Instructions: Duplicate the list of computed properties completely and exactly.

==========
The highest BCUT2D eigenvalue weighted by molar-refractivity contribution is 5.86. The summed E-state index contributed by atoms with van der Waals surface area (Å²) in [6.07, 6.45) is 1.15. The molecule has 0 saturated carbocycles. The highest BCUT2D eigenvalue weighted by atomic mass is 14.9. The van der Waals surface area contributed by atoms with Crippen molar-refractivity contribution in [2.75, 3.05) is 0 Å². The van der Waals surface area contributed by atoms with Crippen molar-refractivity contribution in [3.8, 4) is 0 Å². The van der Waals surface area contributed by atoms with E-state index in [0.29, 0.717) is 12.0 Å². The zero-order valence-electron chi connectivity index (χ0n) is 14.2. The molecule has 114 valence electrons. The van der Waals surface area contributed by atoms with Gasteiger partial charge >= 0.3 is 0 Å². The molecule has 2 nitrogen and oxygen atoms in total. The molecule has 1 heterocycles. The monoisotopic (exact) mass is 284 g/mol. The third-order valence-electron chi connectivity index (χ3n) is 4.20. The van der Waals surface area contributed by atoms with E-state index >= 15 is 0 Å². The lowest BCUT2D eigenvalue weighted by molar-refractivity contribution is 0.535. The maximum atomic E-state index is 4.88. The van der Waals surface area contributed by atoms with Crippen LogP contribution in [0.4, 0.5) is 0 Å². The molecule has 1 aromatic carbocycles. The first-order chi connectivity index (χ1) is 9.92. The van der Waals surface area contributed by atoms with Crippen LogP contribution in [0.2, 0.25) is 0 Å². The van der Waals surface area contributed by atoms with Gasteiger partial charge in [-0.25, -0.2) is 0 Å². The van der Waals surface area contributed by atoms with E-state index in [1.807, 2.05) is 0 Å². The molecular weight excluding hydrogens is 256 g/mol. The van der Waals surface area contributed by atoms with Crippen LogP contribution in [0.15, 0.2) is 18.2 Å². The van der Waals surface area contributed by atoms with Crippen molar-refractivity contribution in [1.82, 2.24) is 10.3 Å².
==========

The highest BCUT2D eigenvalue weighted by molar-refractivity contribution is 5.86. The summed E-state index contributed by atoms with van der Waals surface area (Å²) in [6.07, 6.45) is 1.15. The molecule has 0 saturated carbocycles. The highest BCUT2D eigenvalue weighted by atomic mass is 14.9. The van der Waals surface area contributed by atoms with Crippen molar-refractivity contribution in [2.75, 3.05) is 0 Å². The van der Waals surface area contributed by atoms with Crippen molar-refractivity contribution in [3.8, 4) is 0 Å². The van der Waals surface area contributed by atoms with E-state index in [0.29, 0.717) is 12.0 Å². The zero-order valence-electron chi connectivity index (χ0n) is 14.2. The molecule has 114 valence electrons. The van der Waals surface area contributed by atoms with Gasteiger partial charge >= 0.3 is 0 Å². The molecule has 2 nitrogen and oxygen atoms in total. The molecule has 1 heterocycles. The monoisotopic (exact) mass is 284 g/mol. The third-order valence-electron chi connectivity index (χ3n) is 4.20. The van der Waals surface area contributed by atoms with E-state index >= 15 is 0 Å². The lowest BCUT2D eigenvalue weighted by molar-refractivity contribution is 0.535. The maximum atomic E-state index is 4.88. The van der Waals surface area contributed by atoms with Crippen LogP contribution in [0.4, 0.5) is 0 Å². The molecule has 1 aromatic carbocycles. The first-order chi connectivity index (χ1) is 9.92. The van der Waals surface area contributed by atoms with Crippen LogP contribution in [0.2, 0.25) is 0 Å². The van der Waals surface area contributed by atoms with Gasteiger partial charge in [-0.25, -0.2) is 0 Å². The van der Waals surface area contributed by atoms with E-state index in [1.807, 2.05) is 0 Å². The molecular weight excluding hydrogens is 256 g/mol. The van der Waals surface area contributed by atoms with Crippen LogP contribution in [0.15, 0.2) is 18.2 Å². The van der Waals surface area contributed by atoms with Crippen molar-refractivity contribution in [1.82, 2.24) is 10.3 Å².